Adolescents – telehealth is very convenient with this age group for their annual wellness visit and other visits. Their comfort and familiarity with social media may allow them to share more information via phone or video than they might in an ‘in person’ visit.”
What are some challenges you’ve encountered using telehealth?
“Cognitive assessments can be difficult by phone. However, you can certainly, for example, ask the patient for three words or ask them to name 15 animals in a minute. By video you can ask the patient to draw the face of a clock and hold it up to the camera. Even the mental status exam is adaptable to video. So there are ways to make it work.
The potential downsides might be the inability to do point of care testing, blood work, urinalysis, EKGs. Also, well-child visits could be challenging. Pediatricians are reluctant to do visits by audio & video—although there is potential with video. An issue is the child’s vaccines are often scheduled during well-child visits, so it’s a mixed bag there.”
What’s the role of support staff in telehealth visits?
“Rooming staff still do chart prep, review the medication list, request completed documents from the patient using the EMR portal. They room ‘virtually’ by phone.”
What are your thoughts about the telehealth process post COVID-19?
“Will it stick? Depends on what Medicare decides to allow. There are a larger number of allowable visits on video–some visits are ok for audio only; psychiatric treatment comes to mind. It will be a policy issue–in Vermont the outcomes will be guided by the legislature. CMS will be guided by the Federal Government. A lot will depend on feedback from providers.”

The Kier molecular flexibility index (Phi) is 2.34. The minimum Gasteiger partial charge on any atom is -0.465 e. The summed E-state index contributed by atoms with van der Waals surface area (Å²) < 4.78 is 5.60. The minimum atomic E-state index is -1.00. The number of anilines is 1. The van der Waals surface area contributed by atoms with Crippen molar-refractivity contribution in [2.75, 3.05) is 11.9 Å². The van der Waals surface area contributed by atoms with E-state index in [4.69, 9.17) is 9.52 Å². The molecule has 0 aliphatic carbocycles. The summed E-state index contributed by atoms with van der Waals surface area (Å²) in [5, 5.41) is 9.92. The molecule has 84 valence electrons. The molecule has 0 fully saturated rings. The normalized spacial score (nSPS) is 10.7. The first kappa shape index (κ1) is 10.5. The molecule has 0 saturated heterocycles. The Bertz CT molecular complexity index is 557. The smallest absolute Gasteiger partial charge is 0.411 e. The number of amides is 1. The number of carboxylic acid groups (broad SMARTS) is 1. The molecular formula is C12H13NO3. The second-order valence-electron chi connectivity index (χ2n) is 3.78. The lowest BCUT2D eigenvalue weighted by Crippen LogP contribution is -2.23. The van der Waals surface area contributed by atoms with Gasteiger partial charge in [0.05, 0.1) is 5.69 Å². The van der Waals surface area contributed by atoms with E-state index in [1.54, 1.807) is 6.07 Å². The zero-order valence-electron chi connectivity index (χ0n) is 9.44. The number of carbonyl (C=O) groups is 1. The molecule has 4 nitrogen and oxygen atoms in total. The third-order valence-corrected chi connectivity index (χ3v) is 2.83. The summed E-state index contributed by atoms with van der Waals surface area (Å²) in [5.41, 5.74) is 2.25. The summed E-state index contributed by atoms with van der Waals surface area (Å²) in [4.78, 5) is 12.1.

Can you offer any recommendations?
“Advice to other providers? You have the ability to send an email link to a patient to sign on to a video connection. Providers must have a platform (Zoom, Doxy, etc.) to communicate—as long as the patient has a phone/camera/email, communication is possible. Many EMRs have video capability built in.
Also, the provider must learn how to optimize the quality of the interaction—position yourself facing the light so your face is not in shadow. Don’t sit with a window in the background. Speak more slowly to allow for transmission delays. Give people the latitude to tell you what’s wrong, what’s bothering them. Take the time you need to communicate effectively with the patient.”
More About Annual Wellness Visits
Annual wellness visits are a critical component of preventive health. Providers and patients use these check-up visits to review medications, chronic conditions, and vital signs such as blood pressure, height, and weight. Benefits of these visits include:
- Personalized care planning
- Enhanced quality of care
- Focus on Illness prevention
- ‘Non-urgent’ setting for providers and patients to connect
- Platform to address gaps in care
- Opportunity to improve health literacy
- No co-pays for the patient